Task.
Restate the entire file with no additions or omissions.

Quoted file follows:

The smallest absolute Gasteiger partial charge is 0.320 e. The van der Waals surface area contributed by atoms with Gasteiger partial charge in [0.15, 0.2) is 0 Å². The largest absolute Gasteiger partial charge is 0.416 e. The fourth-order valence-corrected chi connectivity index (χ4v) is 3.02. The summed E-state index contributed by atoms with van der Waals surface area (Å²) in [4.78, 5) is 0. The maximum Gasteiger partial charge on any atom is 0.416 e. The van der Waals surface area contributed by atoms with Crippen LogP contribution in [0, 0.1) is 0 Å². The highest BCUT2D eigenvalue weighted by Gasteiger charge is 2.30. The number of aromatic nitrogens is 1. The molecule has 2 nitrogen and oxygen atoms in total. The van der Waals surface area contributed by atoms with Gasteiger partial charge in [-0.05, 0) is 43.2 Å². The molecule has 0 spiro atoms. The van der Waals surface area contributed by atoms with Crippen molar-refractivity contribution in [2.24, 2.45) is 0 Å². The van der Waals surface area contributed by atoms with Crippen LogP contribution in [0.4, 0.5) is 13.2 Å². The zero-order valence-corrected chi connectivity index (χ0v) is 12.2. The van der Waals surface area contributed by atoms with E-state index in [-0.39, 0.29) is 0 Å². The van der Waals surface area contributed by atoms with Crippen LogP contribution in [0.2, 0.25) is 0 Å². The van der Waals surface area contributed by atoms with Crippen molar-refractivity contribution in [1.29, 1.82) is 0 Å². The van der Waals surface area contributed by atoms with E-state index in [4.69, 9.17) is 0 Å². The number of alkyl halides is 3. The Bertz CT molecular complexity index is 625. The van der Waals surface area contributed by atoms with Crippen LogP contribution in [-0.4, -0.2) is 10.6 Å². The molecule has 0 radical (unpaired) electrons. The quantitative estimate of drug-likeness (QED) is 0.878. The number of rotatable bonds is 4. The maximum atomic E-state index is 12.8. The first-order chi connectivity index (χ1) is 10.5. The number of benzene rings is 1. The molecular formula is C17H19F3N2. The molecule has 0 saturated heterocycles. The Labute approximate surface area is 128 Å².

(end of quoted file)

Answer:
The smallest absolute Gasteiger partial charge is 0.320 e. The van der Waals surface area contributed by atoms with Gasteiger partial charge in [0.15, 0.2) is 0 Å². The largest absolute Gasteiger partial charge is 0.416 e. The fourth-order valence-corrected chi connectivity index (χ4v) is 3.02. The summed E-state index contributed by atoms with van der Waals surface area (Å²) in [4.78, 5) is 0. The maximum Gasteiger partial charge on any atom is 0.416 e. The van der Waals surface area contributed by atoms with Crippen LogP contribution in [0, 0.1) is 0 Å². The highest BCUT2D eigenvalue weighted by Gasteiger charge is 2.30. The number of aromatic nitrogens is 1. The molecule has 2 nitrogen and oxygen atoms in total. The van der Waals surface area contributed by atoms with Gasteiger partial charge in [-0.05, 0) is 43.2 Å². The molecule has 0 spiro atoms. The van der Waals surface area contributed by atoms with Crippen molar-refractivity contribution in [2.24, 2.45) is 0 Å². The van der Waals surface area contributed by atoms with Crippen LogP contribution in [0.4, 0.5) is 13.2 Å². The zero-order valence-corrected chi connectivity index (χ0v) is 12.2. The van der Waals surface area contributed by atoms with E-state index in [-0.39, 0.29) is 0 Å². The van der Waals surface area contributed by atoms with Crippen LogP contribution in [0.2, 0.25) is 0 Å². The van der Waals surface area contributed by atoms with Crippen molar-refractivity contribution in [1.29, 1.82) is 0 Å². The van der Waals surface area contributed by atoms with E-state index in [4.69, 9.17) is 0 Å². The number of alkyl halides is 3. The Bertz CT molecular complexity index is 625. The van der Waals surface area contributed by atoms with Crippen LogP contribution in [-0.4, -0.2) is 10.6 Å². The molecule has 0 radical (unpaired) electrons. The quantitative estimate of drug-likeness (QED) is 0.878. The number of rotatable bonds is 4. The maximum atomic E-state index is 12.8. The first-order chi connectivity index (χ1) is 10.5. The number of benzene rings is 1. The molecular formula is C17H19F3N2. The molecule has 0 saturated heterocycles. The Labute approximate surface area is 128 Å².